Botanical implementation and validation monitoring of project buffers
Areas selected for timber harvest often contain rare and threatened species that are known to prefer interior and/or old forest habitats. Because of this, areas of uncut forest are frequently
Areas selected for timber harvest often contain rare and threatened species that are known to prefer interior and/or old forest habitats. Because of this, areas of uncut forest are frequently left where these species are known to occur in order to provide refuge habitat. However, because these patches are surrounded by cut forest, the may be subject to edge effects that may have negative impacts on the species of concern. The depth to which the edge-effects can penetrate the interior of a forest is dependent on many different variables including forest type, soil composition, and microclimate gradient. Currently, the Medford District of the Bureau of Land Management (BLM) requires a 100ft. buffer around Sensitive Species populations during timber operations on publicly owned lands.
Monitoring stations were placed at select distances within the cut area, buffer area, and along the edge between the two area. Data was recorded and later analyzed from July 24 – September 2, 2007. For each variable (above ground temperature, below ground temperature, and relative humidity) we calculated the daily minimum, maximum, average, and variance. We also randomly selected one date, 1 August, and calculated the hourly minimum, maximum, average, and variance.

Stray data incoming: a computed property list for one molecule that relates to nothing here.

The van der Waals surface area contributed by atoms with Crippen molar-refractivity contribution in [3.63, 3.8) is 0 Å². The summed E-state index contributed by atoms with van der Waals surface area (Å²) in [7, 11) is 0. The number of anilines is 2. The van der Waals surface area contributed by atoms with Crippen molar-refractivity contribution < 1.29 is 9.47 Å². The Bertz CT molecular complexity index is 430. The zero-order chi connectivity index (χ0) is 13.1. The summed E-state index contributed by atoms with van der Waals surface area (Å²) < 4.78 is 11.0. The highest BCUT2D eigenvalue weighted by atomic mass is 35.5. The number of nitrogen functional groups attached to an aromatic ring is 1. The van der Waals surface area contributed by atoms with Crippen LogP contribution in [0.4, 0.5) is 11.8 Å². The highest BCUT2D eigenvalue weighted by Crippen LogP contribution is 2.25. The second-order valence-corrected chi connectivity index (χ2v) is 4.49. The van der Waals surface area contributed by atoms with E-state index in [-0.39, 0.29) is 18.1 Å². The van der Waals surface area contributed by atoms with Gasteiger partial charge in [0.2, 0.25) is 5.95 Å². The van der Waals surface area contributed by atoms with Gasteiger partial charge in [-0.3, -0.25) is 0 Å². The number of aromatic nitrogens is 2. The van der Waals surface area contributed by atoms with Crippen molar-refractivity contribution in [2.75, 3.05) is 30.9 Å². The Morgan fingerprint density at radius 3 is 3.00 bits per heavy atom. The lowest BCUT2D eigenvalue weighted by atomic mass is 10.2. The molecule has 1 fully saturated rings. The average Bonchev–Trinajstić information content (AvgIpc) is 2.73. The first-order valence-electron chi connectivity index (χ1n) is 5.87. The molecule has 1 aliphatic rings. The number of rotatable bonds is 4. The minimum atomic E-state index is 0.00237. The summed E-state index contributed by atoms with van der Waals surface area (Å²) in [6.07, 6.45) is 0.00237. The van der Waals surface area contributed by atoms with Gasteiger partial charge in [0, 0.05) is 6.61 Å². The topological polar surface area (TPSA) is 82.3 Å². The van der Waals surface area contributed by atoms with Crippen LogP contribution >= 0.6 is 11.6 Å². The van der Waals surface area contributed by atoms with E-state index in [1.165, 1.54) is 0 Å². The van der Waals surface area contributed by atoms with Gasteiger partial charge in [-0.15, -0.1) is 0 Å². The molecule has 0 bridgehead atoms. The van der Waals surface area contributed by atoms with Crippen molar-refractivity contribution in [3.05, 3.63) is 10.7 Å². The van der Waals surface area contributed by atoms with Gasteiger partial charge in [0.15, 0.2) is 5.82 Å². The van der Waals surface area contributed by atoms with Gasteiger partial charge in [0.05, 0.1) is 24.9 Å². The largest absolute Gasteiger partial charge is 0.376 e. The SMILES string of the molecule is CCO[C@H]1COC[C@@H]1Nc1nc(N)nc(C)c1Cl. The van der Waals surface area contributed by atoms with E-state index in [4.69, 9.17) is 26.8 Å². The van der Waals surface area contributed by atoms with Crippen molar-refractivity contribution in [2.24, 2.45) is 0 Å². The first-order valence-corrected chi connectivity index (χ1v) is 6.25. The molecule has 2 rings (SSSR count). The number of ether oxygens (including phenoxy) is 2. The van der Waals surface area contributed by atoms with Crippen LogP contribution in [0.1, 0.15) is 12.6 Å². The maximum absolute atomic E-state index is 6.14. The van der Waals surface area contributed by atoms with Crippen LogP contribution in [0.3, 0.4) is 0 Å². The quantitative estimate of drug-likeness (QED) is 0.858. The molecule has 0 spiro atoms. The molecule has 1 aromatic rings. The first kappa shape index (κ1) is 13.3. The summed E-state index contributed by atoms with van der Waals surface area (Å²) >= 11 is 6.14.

While there was some edge effect for a few of the variables, this effect tended to be relatively small. There are a few factors that may have contributed to not finding much of an edge effect in this study. First, we monitored temperature and relative humidity in what is usually the hottest and driest time of the year when hourly and daily variation tend to be relatively small. Thus, the hot and dry conditions would be expected to penetrate further into the interior of the forest at this time of year. Second, many of these areas were subjected to thinning or selective cut, which still leave some of the forest canopy intact; the majority of the studies that have found significant edge effects studied the effects of clear-cutting which has a much greater effect on the canopy. It is also of note that many species, particularly forbs and fungi, are either not active during this time period or are near the end of their yearly growth cycle.
We plan to repeat this study late April through June 2008 in order to determine if there is an edge effect on climatic variables at these sites at a time of year when we expect to find greater hourly and daily variation and that is more biologically relevant for Sensitive Species.